• Information

    Click on the How To link, here or at the top of the page, for information on joining our club or if you are already a member, for information on how to do things like resizing and submitting images.

    Contact Us

  • Meetings

    Please refer to our programme for specific dates.

    Club meeting
    19h15 on second Wednesday of each month.

    BWI meeting
    (Black & White + Information)
    19h15 on first Wednesday of each month.


    Audio-Visual meeting
    19h00 on last Wednesday of each odd-numbered month. Held at a private home, use contact link above to request details.

  • Copyright

    Please note that any and all photographs displayed on this site are copyright of the respective photographer/club members and may not be copied or reused elsewhere.
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Audio-Visual Salon

Thomas Niemeyer has asked us to bring to our members’ attention an AV Salon being hosted by the Magalies Foto Fun Club.  Details may be found on the PSSA Website:  http://www.pssa.co.za .  Do take a look and consider entering!

First MFFC Audio-Visual Salon – 2009

South African resident photographers are cordially invited to enter the first Magalies Foto Fun Club (MFFC) AV salon. Entrants may submit up to 3 AVs on a CD or DVD, two AVs in the Open set subject and one in the Africa set subject. Each AV must be between 1 and 3 minutes in length. The salon closes on 15th February 2009.

PSSA Patronage has been granted and Bronze medals will be awarded to the winners in each set subject.

Full details and the entry form are available on the salon website

Enquiries may be directed to the Salon Director: Jeff Morris LPSSA This e-mail address is being protected from spam bots, you need JavaScript enabled to view it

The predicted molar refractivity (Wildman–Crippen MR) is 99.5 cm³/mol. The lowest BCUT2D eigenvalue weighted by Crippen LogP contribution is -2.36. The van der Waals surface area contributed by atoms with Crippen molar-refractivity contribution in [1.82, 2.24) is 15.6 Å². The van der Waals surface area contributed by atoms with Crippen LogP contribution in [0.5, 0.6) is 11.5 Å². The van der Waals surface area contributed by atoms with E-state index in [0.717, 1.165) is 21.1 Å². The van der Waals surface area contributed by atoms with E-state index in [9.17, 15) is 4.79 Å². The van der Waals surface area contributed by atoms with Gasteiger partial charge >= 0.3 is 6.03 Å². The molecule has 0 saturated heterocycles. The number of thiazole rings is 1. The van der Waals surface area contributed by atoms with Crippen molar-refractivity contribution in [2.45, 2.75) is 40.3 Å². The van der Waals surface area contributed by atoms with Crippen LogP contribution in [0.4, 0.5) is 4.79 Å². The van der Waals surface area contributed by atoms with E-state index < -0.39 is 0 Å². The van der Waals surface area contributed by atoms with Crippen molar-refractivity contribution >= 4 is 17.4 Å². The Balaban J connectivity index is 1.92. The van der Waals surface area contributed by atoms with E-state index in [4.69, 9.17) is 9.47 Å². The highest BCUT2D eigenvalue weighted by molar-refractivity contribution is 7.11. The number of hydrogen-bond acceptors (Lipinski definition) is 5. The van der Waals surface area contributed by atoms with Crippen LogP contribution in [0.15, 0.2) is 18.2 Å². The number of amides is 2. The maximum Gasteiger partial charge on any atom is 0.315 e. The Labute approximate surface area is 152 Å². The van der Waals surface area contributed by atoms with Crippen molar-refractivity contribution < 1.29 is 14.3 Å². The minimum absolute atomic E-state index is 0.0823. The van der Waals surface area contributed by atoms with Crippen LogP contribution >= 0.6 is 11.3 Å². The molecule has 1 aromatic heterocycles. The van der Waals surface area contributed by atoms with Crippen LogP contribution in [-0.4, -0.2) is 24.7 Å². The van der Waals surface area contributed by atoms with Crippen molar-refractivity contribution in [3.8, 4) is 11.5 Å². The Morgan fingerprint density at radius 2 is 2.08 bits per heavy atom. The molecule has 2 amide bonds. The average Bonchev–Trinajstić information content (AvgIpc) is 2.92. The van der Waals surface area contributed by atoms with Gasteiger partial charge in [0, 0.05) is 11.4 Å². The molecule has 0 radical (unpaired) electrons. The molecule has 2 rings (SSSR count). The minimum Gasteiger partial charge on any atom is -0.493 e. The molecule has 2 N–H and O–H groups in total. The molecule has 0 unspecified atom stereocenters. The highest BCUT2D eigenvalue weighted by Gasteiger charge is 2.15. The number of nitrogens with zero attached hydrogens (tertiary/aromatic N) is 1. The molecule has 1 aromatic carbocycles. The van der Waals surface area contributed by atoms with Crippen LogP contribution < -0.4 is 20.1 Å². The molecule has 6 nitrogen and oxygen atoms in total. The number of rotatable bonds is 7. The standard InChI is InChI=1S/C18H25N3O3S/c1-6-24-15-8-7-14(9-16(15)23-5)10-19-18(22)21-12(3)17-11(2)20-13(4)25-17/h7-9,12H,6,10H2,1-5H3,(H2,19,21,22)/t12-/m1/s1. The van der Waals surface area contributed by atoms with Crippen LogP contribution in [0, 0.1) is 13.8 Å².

Telephone: 012 803 2105 / Mobile: 082 840 5459



Comment from Francien Fick, judge at ‘Silhouette’ meeting

It is always good to know how you can improve on a great photograph…

·         Composition –  putting the subject matter in the middle of the photograph;

·         Digital noise;

·         Excessive use of Photoshop or filters;

·         Focussing problems or image blur caused by slow shutter speed in dim lighting conditions.

Feel free to contact me again for any future events, as it will be easier to do now that I know how the club operates.

Thank you for the chocolates, I ate nearly all of them on the way home!

Francien Fick

Photography Department Stellenbosch Academy for Design and Photography Tel.  +27 21 880 2623 Fax.  +27 21 8801233



International Filter Photo Contest 2008/9

International Filter Photo Contest 2008/9 – PhotographyBLOG

The International Filter Photo Contest 2008/9 is open to anyone who has taken a photograph using any type of filter. Sponsored by Kenko with a top prize of 500,000 Yen of Kenko products, there are a total of 139 prizes to be won with a total prize fund of 2,900,000 Yen. Images can be of any subject and taken on digital or film cameras, black and white or colour. Entries to the International Filter Photo Contest must be submitted by 31st December 2009.

Viewing Distance: The Overlooked Aspect of Print Size

Viewing Distance: The Overlooked Aspect of Print Size – photo.net

A while back, on The Online Photographer, I linked to a video segment from a British television show called The Gadget Show. It documents a not-so-rigorous test of film vs. digital in which the two hosts dress up as the main characters from the old “Avengers” TV show, get their pictures shot with a film 35mm camera (a Nikon F5) and a digital 12 MP camera (a Nikon D700), and then have 17-meter-high prints made from both, which they hang up on the side of a building to evaluate. Not the best test (not to mention the fact that the whole film vs. digital thing is sort of a “who cares” issue these days), but I was impressed by their budget!

After I posted the link, several TOP readers posted comments along the lines of, “Well, I’m never going to worry about the enlargeability of 12 MP digital files again.”

Really? Not so fast.

One thing those commenters might have been forgetting is that print size scales with viewing distance. Looking at a print that covers the side of a building from 200 feet away might be little different than looking at a 6×9” print placed eight inches from your nose.